But unless you actually DO things, you won't "get no satisfaction." (Apologies to Mick and the boys.)
Today's post is the first in a series about what to do today. You can begin using this approach even before you have organized, planned, or set goals and priorities.
You can start using this approach today.
I'm going to use the following categories to classify all the possible "candidate" tasks (i.e. work) for a given day:
- Other tasks i need to do sometime (the rest of your to do list)
You'll notice that for the first two categories I have parenthetically referred to the "quadrants" concept popularized by Stephen Covey . If you are familiar with this idea, you will see that the first category represents items that would fall in Quadrant I, and the second, in Quadrant II.
Let's start at the very beginning...
Category 1, Tasks that must be done today.
This category is first on the list because these tasks have the highest priority for the day. Surprised? Do you think that the second group, "important but not urgent" tasks should come first? Read on.
Here are 3 sample tasks, and the back stories that put them on the "must be done today" list:
- call Jim about the conference planning meeting to be held 6 weeks from now
The back story. Jim has been out of the office until today, and I know that he is leaving for a long vacation to Thaliand tomorrow. Today is the only opportunity to talk to him.
- pay my VISA bill
The back story. The bill is due in 3 days; it takes that long for the payment to get there electronically; if it is late my credit rating will suffer and I won't be able to buy that big new house I have been planning. If I don't do it today, something bad will happen.
- bake cookies for tomorrow's 4th grade bake sale
The back story. I signed up to do this on the first day of school, before I realized how busy I would be this month. But, I made a promise, and it is too late to re-negotiate or delegate the task.
- submit my abstract for an upcoming professional meeting, as the due date for submission is today
The back story. Getting an abstract accepted for this meeting is important for my career, and it has an externally imposed deadline of today .
How many "must do" tasks should I have each day?
If you are following my argument, you will immediately understand that the number is not predictable: it depends on how many tasks MUST be done today. Some days you will have a bunch, and other days you will have none.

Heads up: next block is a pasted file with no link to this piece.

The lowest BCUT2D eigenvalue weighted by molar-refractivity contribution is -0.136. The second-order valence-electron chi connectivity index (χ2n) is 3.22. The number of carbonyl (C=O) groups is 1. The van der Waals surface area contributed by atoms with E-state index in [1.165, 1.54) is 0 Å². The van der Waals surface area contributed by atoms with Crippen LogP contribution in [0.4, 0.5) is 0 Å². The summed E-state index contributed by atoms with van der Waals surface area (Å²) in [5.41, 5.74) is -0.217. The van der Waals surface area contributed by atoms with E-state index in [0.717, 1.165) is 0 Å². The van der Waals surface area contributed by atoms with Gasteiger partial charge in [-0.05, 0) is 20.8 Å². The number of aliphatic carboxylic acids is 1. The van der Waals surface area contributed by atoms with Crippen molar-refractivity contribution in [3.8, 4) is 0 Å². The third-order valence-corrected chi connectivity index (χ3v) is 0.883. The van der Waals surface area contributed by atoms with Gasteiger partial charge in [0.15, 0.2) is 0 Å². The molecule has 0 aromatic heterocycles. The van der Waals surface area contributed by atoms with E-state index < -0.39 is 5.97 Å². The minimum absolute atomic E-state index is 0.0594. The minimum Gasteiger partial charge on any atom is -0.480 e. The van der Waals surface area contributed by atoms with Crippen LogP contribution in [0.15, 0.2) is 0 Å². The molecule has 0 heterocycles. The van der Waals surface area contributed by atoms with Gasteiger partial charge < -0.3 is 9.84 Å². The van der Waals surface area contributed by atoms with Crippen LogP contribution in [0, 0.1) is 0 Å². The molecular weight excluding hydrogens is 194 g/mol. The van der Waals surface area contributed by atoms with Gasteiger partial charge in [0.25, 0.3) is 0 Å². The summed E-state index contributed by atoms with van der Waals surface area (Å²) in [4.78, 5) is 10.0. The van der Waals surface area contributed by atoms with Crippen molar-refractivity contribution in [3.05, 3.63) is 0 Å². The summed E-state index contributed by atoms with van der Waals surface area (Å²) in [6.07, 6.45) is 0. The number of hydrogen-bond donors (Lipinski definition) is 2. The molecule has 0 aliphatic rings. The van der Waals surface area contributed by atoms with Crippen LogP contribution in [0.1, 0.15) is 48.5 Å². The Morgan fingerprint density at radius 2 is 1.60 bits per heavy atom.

Shouldn't I be able to eliminate this category if I focus more on the second category (important, not urgent)?
No! It is true that some deadline related tasks can be done earlier, and so the more of these you do in advance the fewer items will be in the "must do today" category. But some things simply can't be done in advance, and, the circumstances of our lives simply don't allow for everthing that could be to be done in advance.
Can you be more explicit about why this category is a higher priority than the "important but not urgent category?
Sure. First, each of these tasks has been certified by you as having importance, and failure to do them will result in measurable harm to yourself or others, or, an imporatnat opportunity will be lost.
Second, once you have completed these tasks -- preferably as early in the day as possible -- you will feel successful and energized. Just the state you need to be in to work on those "important, not urgent" tasks.
Why can't I "cheat" and put an important, not urgent task on this list?
Hah! The part of your brain that does not like to work will always know you are cheating. Including these items will lead the "must do" list to lose its power, because the brain "sees" that not every item really must be done today. Once that happens, the entire list is likely to be ignored. Remember, we will talk about a way to incorporate category 2 items into every day - so stick with me through the full set of posts.
How to set up your "must do today" list
1. At the end of each day (or the beginning of the next), take a look at your calendar and to do /deadline lists, and then inventory any items floating around in your head.
2. Ask: "Are there are any tasks here that must be done today?"
3. To clarify, ask "if I don't this task, will...
... something bad happen?
... I have broken a promise to someone?
... I have lost the chance to do something important to me?"
4. Write down the must do tasks in a visible place.
I'll discuss list options in a later post, but for now write your "must do's" anywhere that you are sure you will look at: a piece of paper or pad, a sticky note stuck to your computer screen, an index card, a white board, the note section of your calendar (on today's date!), or -- a method used by a past workshop participant - written on you hand with a fine point Sharpie marker. (I am assured that the latter holds up to several hand washings per day).
Mastering Your Now (MYN), Note that he uses the term "Critical Now" to refer to "must do today."See Micheal Linenberger's
Next post: Category 2 - tasks you would very much like to do today (important but not urgent)